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New look at federal fire policy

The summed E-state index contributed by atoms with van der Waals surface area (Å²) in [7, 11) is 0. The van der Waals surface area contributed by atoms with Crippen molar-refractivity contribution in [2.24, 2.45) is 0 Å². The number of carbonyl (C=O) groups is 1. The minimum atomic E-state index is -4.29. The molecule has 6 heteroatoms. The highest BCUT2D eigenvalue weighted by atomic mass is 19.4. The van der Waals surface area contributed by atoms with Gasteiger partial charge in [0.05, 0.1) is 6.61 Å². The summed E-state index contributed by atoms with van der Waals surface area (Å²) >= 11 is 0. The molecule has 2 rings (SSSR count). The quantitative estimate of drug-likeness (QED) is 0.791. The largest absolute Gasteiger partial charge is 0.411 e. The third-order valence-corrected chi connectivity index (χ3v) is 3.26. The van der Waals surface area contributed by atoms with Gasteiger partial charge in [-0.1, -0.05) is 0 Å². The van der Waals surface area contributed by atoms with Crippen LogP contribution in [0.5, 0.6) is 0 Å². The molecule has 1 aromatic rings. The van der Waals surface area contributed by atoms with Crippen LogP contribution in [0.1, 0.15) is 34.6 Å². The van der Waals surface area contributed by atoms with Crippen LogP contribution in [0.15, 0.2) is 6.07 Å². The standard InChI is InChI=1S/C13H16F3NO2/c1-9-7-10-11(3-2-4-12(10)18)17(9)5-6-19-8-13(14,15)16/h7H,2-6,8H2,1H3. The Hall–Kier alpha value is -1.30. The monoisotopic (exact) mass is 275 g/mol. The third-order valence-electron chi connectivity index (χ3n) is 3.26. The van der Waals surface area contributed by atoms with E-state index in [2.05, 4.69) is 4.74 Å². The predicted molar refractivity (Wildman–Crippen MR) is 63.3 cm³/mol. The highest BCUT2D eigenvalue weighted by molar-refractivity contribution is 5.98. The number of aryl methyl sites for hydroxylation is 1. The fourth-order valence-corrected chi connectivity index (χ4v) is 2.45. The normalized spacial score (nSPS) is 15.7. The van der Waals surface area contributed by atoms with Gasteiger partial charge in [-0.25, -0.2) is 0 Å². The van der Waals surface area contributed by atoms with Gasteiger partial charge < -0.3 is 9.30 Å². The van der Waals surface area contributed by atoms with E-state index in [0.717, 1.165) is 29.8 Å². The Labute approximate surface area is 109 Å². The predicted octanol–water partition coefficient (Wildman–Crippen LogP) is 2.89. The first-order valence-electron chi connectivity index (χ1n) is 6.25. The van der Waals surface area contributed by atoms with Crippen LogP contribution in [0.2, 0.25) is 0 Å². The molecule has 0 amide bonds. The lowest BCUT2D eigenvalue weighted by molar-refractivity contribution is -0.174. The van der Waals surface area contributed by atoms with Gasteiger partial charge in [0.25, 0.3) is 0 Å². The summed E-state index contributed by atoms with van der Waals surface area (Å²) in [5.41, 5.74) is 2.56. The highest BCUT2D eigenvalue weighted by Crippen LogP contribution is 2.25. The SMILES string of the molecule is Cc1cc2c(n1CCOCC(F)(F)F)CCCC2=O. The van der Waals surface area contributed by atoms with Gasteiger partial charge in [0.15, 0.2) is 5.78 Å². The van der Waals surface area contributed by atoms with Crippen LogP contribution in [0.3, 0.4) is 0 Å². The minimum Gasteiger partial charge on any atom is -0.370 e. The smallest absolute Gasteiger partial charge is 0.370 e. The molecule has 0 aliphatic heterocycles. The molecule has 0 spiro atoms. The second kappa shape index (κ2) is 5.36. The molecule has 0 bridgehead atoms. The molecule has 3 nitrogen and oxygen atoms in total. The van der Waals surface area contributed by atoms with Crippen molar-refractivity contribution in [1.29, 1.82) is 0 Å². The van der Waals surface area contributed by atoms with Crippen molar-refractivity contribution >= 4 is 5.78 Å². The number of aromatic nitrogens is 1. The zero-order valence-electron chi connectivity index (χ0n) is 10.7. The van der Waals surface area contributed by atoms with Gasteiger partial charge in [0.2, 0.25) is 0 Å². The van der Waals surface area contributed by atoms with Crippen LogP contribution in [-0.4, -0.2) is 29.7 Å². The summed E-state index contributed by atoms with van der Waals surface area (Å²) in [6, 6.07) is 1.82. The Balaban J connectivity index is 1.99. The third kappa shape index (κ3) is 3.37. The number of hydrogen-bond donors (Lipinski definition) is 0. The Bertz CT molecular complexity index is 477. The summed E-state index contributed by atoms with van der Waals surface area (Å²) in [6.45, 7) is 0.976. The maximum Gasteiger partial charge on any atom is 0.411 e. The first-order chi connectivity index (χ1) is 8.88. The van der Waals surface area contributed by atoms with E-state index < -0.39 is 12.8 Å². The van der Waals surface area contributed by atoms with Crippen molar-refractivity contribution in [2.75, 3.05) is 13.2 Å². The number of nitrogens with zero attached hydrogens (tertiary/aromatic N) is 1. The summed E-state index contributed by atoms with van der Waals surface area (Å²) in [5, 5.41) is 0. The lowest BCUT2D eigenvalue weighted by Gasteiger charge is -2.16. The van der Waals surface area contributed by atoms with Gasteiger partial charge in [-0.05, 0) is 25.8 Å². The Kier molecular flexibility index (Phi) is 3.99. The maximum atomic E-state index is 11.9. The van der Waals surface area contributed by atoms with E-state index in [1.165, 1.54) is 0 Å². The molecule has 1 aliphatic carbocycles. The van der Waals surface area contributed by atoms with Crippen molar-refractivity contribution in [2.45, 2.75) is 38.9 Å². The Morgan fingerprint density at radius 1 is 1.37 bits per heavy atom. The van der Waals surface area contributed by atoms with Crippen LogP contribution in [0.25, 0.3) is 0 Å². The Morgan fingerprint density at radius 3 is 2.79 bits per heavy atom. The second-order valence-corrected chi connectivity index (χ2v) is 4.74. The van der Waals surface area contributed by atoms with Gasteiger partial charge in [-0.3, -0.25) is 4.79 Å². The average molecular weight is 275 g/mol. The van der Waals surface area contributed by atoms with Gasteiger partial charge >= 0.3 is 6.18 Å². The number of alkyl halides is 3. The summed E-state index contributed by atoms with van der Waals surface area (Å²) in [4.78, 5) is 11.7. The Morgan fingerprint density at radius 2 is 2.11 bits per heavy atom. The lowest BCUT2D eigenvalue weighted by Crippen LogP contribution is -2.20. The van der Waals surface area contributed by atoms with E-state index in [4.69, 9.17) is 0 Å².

Heath Druzin (Idaho Statesman State Government Reporter) and I have spent much of the spring and summer gathering together a new look at the federal fire policy . It began during a conference of the American Society of Environmental History in March here in Boise. Jack Cohen, the Forest Service's top expert on how fire burns homes, Steve Pyne, perhaps the world's top expert and author on fire, historian Patty Limerick, I and others were on an all day panel discussion how the nation had gotten to the current fire policy. Pyne and I also were on a panel on the 1988 fires in Yellowstone. Cohen gave his presentation, much of which is covered in the Idaho Statesman's Sunday story , and I was struck that none of the fire people from the National Interagency Fire Center at the conference disagreed with his central points about how fires burns communities. Pyne, who is writing a book on what he calls the cultural revolution for restoring fires to public lands, is more circumspect about how much fire we allow on public lands. It's a larger question about what we want to do with those lands. But he agreed with Cohen that protecting homes was a technical problem that was largely solved and it didn't necessarily depend on fighting fires on public lands. Heath recalled the 2007 story of Secesh Meadows and Chief Bent's experience fit Cohen's narrative. Then Heath went on a tour with local fire managers that helped tell a story missed in the heat of battle last year. They frankly told how they made decisions and the outcome of those decisions, which you can read Wednesday. For me and most of the nation the debate began in 1988 when more than 1 million acres burned in and around Yellowstone National Park. KZBK tells the 1988 fire story with Steve Pyne, Don Despain and I. Then the debate was to burn or not to burn. The debate is more sophisticated today. Idaho Public Television also will have its own report on the issue, Wildfire," beginning Thursday July 24. We no longer are fighting fires primarily to protect timber that eventually will be harvested from public lands. Mostly we are fighting fires to protect homes and communities adjacent to public lands. We know how to protect timber from fire as demonstrated last year when little commercial timber burned in Idaho despite a record fire year. Now I know a lot of people are going to disagree with the findings of our reporting. It challenges our very senses. The U.S. Department of Agriculture reached many of the same conclusions in an audit. Tell me what you think. ———- Rocky Barker is the author of Scorched Earth: How the Fires of Yellowstone Changed America and environmental reporter for the Idaho Statesman.